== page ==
Filed under: Action, Environment, Land, Northwest
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Report from eco-defenders fighting to save the Mattole ancient forest in Northern California.
Scotia, CA—A “Week of Action for the Mattole Forest” wrapped up with demonstrations and rallies at the Humboldt Redwood Co. (HRC) corporate offices in Scotia, CA, and then heated up with road blockades nearby at HRC’s lumber mill, as semi-trucks loaded with trees rolled into the facility.
Activists held large banners reading “HRC Out of the Mattole,” and “Hack n’ Squirt =Fire Hazard and Puts Communities at Risk,” referring to the practice called hack and squirt that douses hardwoods of less value to the timber company with herbicides, killing the trees and creating huge stands of standing dead timber before loggers go in to cut the more marketable Douglas Fir.
As demonstrators talked to some HRC employees and truckers and played music, suddenly a big rig truck with its bed folded up came from the mill and without slowing, plowed through the 15 ft. long banner, being held by people at either side, with others gathered around the banner. As people frantically leapt out of the way, yelling at the driver to stop, he kept going, narrowly missing a number of people as they scattered; check the video below.
At issue for the Mattole Forest Defenders is a forest area containing ancient Doug fir trees and threatened species habitat in the Rainbow Ridge area of HRC holdings in the Mattole River watershed in Humboldt County. Residents, restorationists and activists have long advocated for protection of this forest, part of the large acreage purchased by HRC when it formed as an outgrowth of Mendocino Redwood Company, both owned by the Fisher family, whose retail empire includes the Gap, Banana Republic and Old Navy stores. The land changed hands when the former owner, Maxxam’s Pacific Lumber, went bankrupt in 2008 after their rapacious logging of ancient redwood forests spawned the so-called “timber wars” of the late 80’s, 90’s and early 2000’s.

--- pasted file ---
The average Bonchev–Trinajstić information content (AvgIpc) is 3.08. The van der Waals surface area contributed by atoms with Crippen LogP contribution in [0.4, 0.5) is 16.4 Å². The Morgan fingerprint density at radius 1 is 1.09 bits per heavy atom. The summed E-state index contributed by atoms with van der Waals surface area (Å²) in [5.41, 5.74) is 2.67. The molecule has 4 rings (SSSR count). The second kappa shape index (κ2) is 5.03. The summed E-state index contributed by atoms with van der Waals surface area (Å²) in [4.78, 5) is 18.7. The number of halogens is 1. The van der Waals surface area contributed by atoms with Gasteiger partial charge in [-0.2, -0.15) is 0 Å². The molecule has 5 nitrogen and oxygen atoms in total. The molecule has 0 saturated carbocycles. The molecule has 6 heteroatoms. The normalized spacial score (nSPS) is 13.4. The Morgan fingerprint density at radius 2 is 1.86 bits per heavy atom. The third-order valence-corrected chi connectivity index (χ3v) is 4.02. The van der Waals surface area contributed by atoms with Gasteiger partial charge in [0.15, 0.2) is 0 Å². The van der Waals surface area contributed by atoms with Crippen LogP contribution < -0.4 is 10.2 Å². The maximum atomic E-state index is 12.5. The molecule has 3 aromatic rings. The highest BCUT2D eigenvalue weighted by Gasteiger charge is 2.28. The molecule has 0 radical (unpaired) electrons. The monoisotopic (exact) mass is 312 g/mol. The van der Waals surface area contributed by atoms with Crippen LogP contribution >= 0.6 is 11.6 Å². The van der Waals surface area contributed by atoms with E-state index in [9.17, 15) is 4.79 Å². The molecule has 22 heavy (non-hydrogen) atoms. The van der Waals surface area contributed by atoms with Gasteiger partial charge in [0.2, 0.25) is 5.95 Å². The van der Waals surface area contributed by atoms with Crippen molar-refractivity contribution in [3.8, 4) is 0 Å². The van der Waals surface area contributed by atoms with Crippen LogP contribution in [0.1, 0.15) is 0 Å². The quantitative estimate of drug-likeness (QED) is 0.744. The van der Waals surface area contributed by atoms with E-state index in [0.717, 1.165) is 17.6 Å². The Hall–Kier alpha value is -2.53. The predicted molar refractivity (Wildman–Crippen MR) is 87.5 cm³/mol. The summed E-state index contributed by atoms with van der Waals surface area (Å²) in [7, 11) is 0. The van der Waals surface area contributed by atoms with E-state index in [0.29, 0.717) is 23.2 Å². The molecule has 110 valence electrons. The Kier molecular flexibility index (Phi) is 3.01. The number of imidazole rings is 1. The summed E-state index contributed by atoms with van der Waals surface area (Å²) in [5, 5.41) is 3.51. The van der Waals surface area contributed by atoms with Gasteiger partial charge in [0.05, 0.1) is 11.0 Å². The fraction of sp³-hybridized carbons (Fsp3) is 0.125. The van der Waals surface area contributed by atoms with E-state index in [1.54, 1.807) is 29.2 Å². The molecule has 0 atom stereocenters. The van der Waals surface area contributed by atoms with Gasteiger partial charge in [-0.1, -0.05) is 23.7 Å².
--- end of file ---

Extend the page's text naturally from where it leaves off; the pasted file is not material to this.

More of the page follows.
Residents and restoration workers of the Mattole area formed the Lost Coast League to try to purchase the 1,100-acre Rainbow Ridge forest as a way to preserve the unique forest refugia that supports many rare and threatened species including the Pacific Fisher, Northern Spotted Owl, Coho and Chinook Salmon, Northern goshawk, and a large, rare and old-growth dependent medicinal mushroom, the agarikon (Laricifomes officinalis).
The Forest Defenders, separate from the Lost Coast League but with the same interests, have been using direct action, tree-sits, blockades and forest occupations to hold proposed logging at bay while others try to negotiate with the corporation.
The reckless act by the trucker at the HRC mill represents an escalation in threatening behavior, following on the heels of HRC’s hiring of paramilitary security contractors to clear protesters out of the forest.
The forest activists are regrouping as the week of action wraps up, intending to carry the forest defense campaign forward for as long as the forest is threatened with herbicides and logging.